My first thoughts on celebrating the 150th anniversary of Canada’s confederation were not happy ones:  my ancestors were ten years into life under the Indian Act, living throughout this valley with only 10% of their people left, watching their bountiful resources being devastated by more and more settlers, and still pleading for a place where they might feel protected in the land they knew.  When it did come in 1875, the deal included adopting a new religion, and abandoning what was left of our own civilization.

But then, I thought about where we are today.  First and foremost, we are still here; we survived.  And now, there is renewed hope:  Canada has revamped the Indigenous portfolio, endorsed the reports of the Truth and Reconciliation Commission on residential schools, adopted the United Nations’ Declaration on the Rights of Indigenous Peoples, and created a national public inquiry into Missing and Murdered Indigenous women.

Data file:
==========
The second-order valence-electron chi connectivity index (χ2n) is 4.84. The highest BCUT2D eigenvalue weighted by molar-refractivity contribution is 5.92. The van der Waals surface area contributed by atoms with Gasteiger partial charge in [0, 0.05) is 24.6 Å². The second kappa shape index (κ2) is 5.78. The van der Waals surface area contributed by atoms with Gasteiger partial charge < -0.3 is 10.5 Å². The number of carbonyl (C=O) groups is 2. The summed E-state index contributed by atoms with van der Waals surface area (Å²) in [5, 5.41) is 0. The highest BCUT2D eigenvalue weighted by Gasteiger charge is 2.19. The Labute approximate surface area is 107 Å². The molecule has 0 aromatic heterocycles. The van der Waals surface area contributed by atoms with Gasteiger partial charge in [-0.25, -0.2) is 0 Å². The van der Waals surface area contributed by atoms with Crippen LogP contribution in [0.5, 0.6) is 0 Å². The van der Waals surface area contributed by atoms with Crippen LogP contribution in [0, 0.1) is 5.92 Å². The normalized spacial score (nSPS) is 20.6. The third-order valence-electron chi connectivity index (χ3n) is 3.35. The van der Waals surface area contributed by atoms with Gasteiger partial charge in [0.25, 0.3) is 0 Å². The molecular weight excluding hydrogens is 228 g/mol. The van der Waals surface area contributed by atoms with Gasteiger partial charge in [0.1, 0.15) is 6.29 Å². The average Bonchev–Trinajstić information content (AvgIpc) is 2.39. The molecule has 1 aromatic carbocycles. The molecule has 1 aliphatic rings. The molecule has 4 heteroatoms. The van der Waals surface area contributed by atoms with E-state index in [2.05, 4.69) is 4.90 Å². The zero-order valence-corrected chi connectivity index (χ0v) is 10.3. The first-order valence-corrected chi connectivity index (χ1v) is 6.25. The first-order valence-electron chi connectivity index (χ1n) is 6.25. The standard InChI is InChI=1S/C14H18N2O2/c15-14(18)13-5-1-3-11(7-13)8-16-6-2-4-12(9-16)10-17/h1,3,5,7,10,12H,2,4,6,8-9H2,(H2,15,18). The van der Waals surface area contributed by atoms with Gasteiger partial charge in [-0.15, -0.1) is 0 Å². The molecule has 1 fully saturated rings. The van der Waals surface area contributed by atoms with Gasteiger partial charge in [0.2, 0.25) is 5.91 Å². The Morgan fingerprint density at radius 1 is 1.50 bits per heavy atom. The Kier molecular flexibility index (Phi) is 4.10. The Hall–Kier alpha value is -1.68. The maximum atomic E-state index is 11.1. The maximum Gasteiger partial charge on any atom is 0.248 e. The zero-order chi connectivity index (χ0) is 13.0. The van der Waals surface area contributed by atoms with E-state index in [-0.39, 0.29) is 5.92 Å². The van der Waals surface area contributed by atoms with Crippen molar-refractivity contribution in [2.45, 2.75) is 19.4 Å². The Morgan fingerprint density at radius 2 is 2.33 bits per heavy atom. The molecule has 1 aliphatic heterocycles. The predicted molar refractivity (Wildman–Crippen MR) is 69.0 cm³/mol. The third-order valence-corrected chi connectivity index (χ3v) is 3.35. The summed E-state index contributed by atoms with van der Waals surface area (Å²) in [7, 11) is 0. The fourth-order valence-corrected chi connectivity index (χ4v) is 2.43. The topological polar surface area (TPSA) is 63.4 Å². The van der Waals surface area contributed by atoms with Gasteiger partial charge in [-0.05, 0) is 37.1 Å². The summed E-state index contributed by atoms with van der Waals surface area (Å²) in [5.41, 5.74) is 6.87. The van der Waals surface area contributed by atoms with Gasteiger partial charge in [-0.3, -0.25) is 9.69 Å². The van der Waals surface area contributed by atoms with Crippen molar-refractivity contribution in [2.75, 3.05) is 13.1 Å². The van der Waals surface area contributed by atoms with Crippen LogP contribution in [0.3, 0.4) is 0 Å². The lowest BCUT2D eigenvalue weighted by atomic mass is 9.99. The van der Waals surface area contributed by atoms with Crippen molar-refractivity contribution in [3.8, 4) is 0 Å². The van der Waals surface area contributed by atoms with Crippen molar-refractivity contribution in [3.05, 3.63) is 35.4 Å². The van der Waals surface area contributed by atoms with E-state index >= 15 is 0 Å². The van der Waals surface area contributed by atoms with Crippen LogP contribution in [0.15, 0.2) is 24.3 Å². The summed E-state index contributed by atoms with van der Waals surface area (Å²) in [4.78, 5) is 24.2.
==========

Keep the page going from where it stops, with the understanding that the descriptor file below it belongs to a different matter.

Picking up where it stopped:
I have been involved in this movement for most of my life, and I was happy to get others involved in reviving our Culture and Traditions by forming The Circle of Turtle Lodge in 1999.  Since then, we have offered many seminars and workshops and ceremonies to educate our own people and the public about Indigenous civilization.

Starting in 2017, we will work to connect Indigenous people from across the Valley who wish to explore our Cultural distinctiveness and proclaim their own Cultural Identity.  To start we will reach out to as many Indigenous communities in the area as we can find to offer group sessions on local reconciliation issues.  Then we will offer centralized workshops focusing on Cultural Identity, which will include relevant Teachings from Elders and Traditional Ceremonies to enhance each participant’s own cultural experience and establish an understanding of the foundations of Indigenous civilization:  our world view; our creation story; our ways of being.  The time is right for us to find our way to our rightful place in Canada.

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